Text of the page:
Windows

Slideshow: Shrink a hard drive volume in Windows 7

Open the Disk Management Tool with administrative rights

Microsoft Windows 7 provides several tools for managing the configuration of your computer and the various parts of your operating system. There are times where you will want to shrink the amount of allocated space on your hard drive, referred to as a volume, to make room for another partition. In the not so distant past you would have used a third-party tool for this task, but with the Windows 7 Disk Management Tool the utility you require is part of the operating system.

Shrink a volume
The first step is to start the Disk Management tool with elevated administrative rights. Click the Start Menu Button and type diskmgmt.msc into the search box and then right-click the diskmgmt.msc entry to get to the Run as administrator item in the context menu as shown.

This gallery is also available as a TechRepublic blog post and download. Image created by Mark Kaelin for TechRepublic.

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Mark Kaelin is a CBS Interactive Senior Editor for TechRepublic. He is the host for the Microsoft Windows and Office blog, the Google in the Enterprise blog, the Five Apps blog and the Big Data Analytics blog.

6 comments
joe
joe

I'm running Windows 7 Home Premium, Service Pack 1, v.721 On my system the program is "disk management" - type this in the Startup Search Box rather than diskmgmt.msc.

parnote
parnote

Mr. Kaelin uses bad math to determine the size of the new partition, at least as far as the OS is concerned. Mr. Kaelin uses the figure used by disk manufacturers (1,000 bytes = 1 KiB, or 1,000 MB = 1 GB). Disk manufacturers are the ONLY ones who use these figures, so they can artificially boast that the size of the hard drive is larger than what your computer will see it as. Your OS sees it differently, since it uses a binary system, and not a Base 10 numbering system. Thus, your operating system sees 1024 bytes = 1 KiB, and 1024 MB = 1 GiB, instead of using the disk manufacturer's figure of 1,000. Thus, if Mr. Kaelin wanted to make a REAL 5 GB "new" partition, the size he should have entered in the new size box should have been 5,120, not 5,000. Hence, this is the reason his new partition is reported as 4.88 GB, and not 5.00 GB, which it would be if he has used 5120 MB as the size of his new partition. Do the math: 5,000 / 1024 = 4.88, and 1024 x 5 = 5120. Also, the Windows file system (or any file system for that matter) has NOTHING to do with the lowered reported size of the partition, and EVERYTHING to do with the bad math that Mr. Kaelin used. Since it is a new partition, and labeled as "Unallocated," there is no file system on the new partition, so therefore, the Windows file system could NOT be taking up any space at all. Unallocated partitions will have to first be formatted to be utilized, and not until then will there be any loss of space on the new partition.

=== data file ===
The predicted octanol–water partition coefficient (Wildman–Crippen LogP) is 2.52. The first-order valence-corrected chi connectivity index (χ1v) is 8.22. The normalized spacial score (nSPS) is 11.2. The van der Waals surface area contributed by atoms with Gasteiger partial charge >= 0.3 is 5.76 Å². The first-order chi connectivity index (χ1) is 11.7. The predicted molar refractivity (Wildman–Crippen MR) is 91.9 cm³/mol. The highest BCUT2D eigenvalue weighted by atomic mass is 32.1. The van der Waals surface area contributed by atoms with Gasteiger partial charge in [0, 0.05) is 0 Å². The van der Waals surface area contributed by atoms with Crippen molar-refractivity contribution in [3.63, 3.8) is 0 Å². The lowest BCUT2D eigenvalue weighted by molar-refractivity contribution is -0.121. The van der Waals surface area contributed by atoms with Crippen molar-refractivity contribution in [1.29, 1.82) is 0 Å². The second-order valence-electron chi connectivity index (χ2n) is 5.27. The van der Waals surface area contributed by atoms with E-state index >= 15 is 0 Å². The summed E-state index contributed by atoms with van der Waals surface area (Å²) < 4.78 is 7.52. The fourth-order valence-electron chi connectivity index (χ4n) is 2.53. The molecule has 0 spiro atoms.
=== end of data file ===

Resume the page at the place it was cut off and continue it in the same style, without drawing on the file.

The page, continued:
screwe
screwe

"The actual size will be less than what you asked for as their will be some space taken up by the Windows file system." The reason it's showing as 4.88GB rather than 5.00GB is because you put 5000MB. From experience (haven't checked documentation to confirm) I'm pretty sure windows works on 1024MB per GB, not 1000MB like HDD manufacturers etc. If you had popped in 5120MB (5x1024) it'd show as (or v. close to) 5GB. Whereas 5000/1024 = 4.88.

paul
paul

wow ... just like dos ...that is a step forward.. I am amazed the search functionality found it as well... regards fitvideo

jhanevd
jhanevd

just want to clarify is this is not really possible for the hard drive volume with operating system?

hello2012
hello2012

You can shrink system volume on Windows 7 through the built-in disk management, but there is some limitations fret you do perfectly. The most efficient way is use 3rd party tool like Partition Assistant. Its free windows 7 partition manager gives a hand do such jobs when your OS is 32 bit. If your OS is 64 bit, professional also gives you a hand.